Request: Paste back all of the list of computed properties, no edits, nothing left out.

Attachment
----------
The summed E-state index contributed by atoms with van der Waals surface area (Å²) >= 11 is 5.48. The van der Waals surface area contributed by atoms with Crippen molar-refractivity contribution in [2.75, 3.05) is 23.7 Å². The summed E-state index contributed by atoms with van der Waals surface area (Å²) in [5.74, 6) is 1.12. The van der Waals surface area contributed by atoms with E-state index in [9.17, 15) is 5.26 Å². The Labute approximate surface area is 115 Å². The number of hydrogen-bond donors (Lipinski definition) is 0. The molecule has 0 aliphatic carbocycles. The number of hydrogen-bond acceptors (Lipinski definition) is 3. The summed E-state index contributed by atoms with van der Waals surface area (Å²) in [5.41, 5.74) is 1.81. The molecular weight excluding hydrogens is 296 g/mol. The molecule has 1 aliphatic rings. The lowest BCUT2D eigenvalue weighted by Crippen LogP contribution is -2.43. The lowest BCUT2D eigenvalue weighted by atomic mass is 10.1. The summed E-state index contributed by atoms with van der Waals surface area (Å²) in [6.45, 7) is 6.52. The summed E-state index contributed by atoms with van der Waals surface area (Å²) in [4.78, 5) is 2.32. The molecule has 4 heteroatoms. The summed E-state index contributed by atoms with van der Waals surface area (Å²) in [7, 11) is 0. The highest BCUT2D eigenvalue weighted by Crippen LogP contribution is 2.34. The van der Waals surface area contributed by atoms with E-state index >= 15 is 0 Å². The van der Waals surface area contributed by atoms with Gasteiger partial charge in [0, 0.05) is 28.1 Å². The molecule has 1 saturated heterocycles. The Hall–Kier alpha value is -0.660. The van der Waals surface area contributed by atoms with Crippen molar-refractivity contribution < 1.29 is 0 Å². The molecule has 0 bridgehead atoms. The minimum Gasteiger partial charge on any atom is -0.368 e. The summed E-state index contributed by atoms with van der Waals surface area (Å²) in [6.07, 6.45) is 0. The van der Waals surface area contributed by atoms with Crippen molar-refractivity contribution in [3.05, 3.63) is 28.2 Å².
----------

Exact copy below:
The summed E-state index contributed by atoms with van der Waals surface area (Å²) >= 11 is 5.48. The van der Waals surface area contributed by atoms with Crippen molar-refractivity contribution in [2.75, 3.05) is 23.7 Å². The summed E-state index contributed by atoms with van der Waals surface area (Å²) in [5.74, 6) is 1.12. The van der Waals surface area contributed by atoms with E-state index in [9.17, 15) is 5.26 Å². The Labute approximate surface area is 115 Å². The number of hydrogen-bond donors (Lipinski definition) is 0. The molecule has 0 aliphatic carbocycles. The number of hydrogen-bond acceptors (Lipinski definition) is 3. The summed E-state index contributed by atoms with van der Waals surface area (Å²) in [5.41, 5.74) is 1.81. The molecular weight excluding hydrogens is 296 g/mol. The molecule has 1 aliphatic rings. The lowest BCUT2D eigenvalue weighted by Crippen LogP contribution is -2.43. The lowest BCUT2D eigenvalue weighted by atomic mass is 10.1. The summed E-state index contributed by atoms with van der Waals surface area (Å²) in [6.45, 7) is 6.52. The summed E-state index contributed by atoms with van der Waals surface area (Å²) in [4.78, 5) is 2.32. The molecule has 4 heteroatoms. The summed E-state index contributed by atoms with van der Waals surface area (Å²) in [7, 11) is 0. The highest BCUT2D eigenvalue weighted by Crippen LogP contribution is 2.34. The van der Waals surface area contributed by atoms with E-state index >= 15 is 0 Å². The van der Waals surface area contributed by atoms with Gasteiger partial charge in [0, 0.05) is 28.1 Å². The molecule has 1 saturated heterocycles. The Hall–Kier alpha value is -0.660. The van der Waals surface area contributed by atoms with Crippen molar-refractivity contribution < 1.29 is 0 Å². The molecule has 0 bridgehead atoms. The minimum Gasteiger partial charge on any atom is -0.368 e. The summed E-state index contributed by atoms with van der Waals surface area (Å²) in [6.07, 6.45) is 0. The van der Waals surface area contributed by atoms with Crippen molar-refractivity contribution in [3.05, 3.63) is 28.2 Å².